Originally Posted by GC Guide
The deal is that the blades never come out of the water. The rower is standing with the oars near vertical. The entire body weight of the oarer (sic) is leaned into the stick and the boat will surge forward. Leaning the entire body weight is the trick. There is a lot of technique to this style and the oars must be fully feathered through the water to get another bite.
I am not sure why I am explaining this as Shutzie will tell you I am full of shit anyway! And Shutzie knows all! Cheers!
Schutzie blushes; they love me, they really love me!
Naw, I don't think you're full of shit. I don't even think you're gassy. You're just misguided (pun intended)
Indeed, one can get a lot of power when leaning on an oar. In my opinion one can get more power when pulling, using the legs and back and if necessary, "standing" on it.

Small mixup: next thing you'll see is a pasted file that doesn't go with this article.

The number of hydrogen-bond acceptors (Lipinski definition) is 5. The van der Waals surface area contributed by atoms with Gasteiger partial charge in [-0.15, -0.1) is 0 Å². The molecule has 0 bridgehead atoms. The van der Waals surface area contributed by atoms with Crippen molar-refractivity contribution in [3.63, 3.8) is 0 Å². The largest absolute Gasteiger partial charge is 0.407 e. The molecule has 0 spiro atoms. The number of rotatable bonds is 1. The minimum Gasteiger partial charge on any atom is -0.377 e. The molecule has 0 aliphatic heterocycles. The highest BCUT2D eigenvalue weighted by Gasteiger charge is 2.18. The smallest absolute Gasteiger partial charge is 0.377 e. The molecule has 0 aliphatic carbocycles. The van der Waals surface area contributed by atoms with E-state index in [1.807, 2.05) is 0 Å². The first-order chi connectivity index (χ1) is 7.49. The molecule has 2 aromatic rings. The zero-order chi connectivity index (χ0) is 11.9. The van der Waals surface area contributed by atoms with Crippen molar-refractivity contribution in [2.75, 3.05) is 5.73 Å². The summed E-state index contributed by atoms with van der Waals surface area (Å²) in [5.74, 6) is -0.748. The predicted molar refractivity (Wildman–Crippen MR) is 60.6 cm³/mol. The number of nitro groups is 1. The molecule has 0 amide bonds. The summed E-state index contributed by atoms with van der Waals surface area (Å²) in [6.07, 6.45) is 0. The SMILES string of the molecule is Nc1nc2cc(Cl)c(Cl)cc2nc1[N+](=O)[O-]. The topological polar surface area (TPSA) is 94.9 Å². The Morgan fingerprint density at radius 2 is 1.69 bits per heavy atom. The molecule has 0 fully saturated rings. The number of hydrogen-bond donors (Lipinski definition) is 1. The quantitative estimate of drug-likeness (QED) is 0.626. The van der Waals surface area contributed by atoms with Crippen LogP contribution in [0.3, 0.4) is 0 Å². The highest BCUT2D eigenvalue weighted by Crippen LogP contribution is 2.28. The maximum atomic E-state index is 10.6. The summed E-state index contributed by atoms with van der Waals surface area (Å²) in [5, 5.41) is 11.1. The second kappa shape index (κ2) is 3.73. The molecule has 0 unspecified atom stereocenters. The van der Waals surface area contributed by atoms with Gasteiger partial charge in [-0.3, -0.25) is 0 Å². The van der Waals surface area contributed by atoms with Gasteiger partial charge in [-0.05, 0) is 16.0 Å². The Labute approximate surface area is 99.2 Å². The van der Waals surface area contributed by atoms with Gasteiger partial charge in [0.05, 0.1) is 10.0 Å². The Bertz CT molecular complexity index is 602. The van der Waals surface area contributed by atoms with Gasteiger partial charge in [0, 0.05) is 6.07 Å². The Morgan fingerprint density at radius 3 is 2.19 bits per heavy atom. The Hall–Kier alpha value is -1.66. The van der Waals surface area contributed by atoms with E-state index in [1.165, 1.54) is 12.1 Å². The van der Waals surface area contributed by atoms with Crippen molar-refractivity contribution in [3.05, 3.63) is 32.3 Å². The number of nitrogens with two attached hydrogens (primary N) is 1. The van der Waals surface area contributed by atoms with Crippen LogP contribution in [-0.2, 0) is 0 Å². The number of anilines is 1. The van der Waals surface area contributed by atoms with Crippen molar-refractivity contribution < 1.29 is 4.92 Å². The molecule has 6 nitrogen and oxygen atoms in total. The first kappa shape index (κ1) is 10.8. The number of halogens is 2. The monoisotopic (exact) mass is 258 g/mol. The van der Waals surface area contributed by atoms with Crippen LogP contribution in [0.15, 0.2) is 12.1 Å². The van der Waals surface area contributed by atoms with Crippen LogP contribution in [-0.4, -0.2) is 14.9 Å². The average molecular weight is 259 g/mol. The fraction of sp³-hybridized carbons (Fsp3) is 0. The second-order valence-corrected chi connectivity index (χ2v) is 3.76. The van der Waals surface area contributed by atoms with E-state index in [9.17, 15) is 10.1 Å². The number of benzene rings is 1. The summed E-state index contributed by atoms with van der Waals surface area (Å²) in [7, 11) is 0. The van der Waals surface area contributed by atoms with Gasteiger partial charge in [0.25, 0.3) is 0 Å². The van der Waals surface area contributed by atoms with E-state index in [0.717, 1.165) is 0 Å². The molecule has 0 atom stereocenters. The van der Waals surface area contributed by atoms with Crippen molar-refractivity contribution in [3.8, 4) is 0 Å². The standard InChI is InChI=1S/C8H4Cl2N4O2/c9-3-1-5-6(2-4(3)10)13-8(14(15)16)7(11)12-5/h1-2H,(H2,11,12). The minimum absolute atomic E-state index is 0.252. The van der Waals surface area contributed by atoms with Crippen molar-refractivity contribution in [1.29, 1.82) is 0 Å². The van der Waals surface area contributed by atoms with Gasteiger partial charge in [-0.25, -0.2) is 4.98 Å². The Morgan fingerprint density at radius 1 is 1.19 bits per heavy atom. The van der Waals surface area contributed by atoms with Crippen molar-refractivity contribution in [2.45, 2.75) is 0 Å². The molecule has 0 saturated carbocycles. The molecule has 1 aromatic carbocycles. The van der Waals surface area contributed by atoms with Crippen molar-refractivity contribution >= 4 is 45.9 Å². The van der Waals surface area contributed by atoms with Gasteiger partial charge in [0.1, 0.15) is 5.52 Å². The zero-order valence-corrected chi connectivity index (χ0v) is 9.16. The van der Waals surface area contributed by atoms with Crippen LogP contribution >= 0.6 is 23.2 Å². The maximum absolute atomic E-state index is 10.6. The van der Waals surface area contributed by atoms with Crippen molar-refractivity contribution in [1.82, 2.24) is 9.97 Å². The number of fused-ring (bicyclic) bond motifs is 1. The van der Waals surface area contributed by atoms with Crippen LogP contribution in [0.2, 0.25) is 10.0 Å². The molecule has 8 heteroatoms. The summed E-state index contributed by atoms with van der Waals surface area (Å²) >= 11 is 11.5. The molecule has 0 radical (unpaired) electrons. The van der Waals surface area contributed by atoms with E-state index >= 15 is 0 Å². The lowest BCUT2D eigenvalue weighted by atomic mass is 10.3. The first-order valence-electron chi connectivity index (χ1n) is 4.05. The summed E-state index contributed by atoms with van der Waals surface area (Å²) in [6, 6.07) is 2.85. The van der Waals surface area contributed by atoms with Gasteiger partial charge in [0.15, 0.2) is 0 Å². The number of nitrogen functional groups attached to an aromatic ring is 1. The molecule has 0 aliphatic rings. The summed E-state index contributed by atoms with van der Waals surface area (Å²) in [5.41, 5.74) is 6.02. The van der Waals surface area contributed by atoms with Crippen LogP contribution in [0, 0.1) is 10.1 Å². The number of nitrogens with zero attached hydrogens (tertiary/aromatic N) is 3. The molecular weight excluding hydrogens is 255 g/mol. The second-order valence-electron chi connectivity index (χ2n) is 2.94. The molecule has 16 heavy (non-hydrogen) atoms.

Probably because I used pins, I never liked to leave my oar in the water if I wasn't actually doing something with it. I not only broke an oar, but shattered a frame on the Dolores at Snaggletoogh. I was just coming into the landing, and my upstream
oar caught something, or something caught it, or some such and before I knew it wood was flying everywhere. Upstream oar by God!
That aside, I don't think powering through a rapid is the best approach; by using the angle of your ride in the current and understanding where the current wants to take you as opposed to where you want to be, you can almost always place your craft in the current at the right spot, at the right angle, and only have to adjust that for nonsense like a miscalculation, or the wind, or a mermaid jumping up at you and startling you.
Anyway, in the end, try em all; pins, clips, locks, duct tape. Push, pull, spin, stand up sit down, puke in your shoes.
The point is to have a safe and fun time. All the rest is personal choice.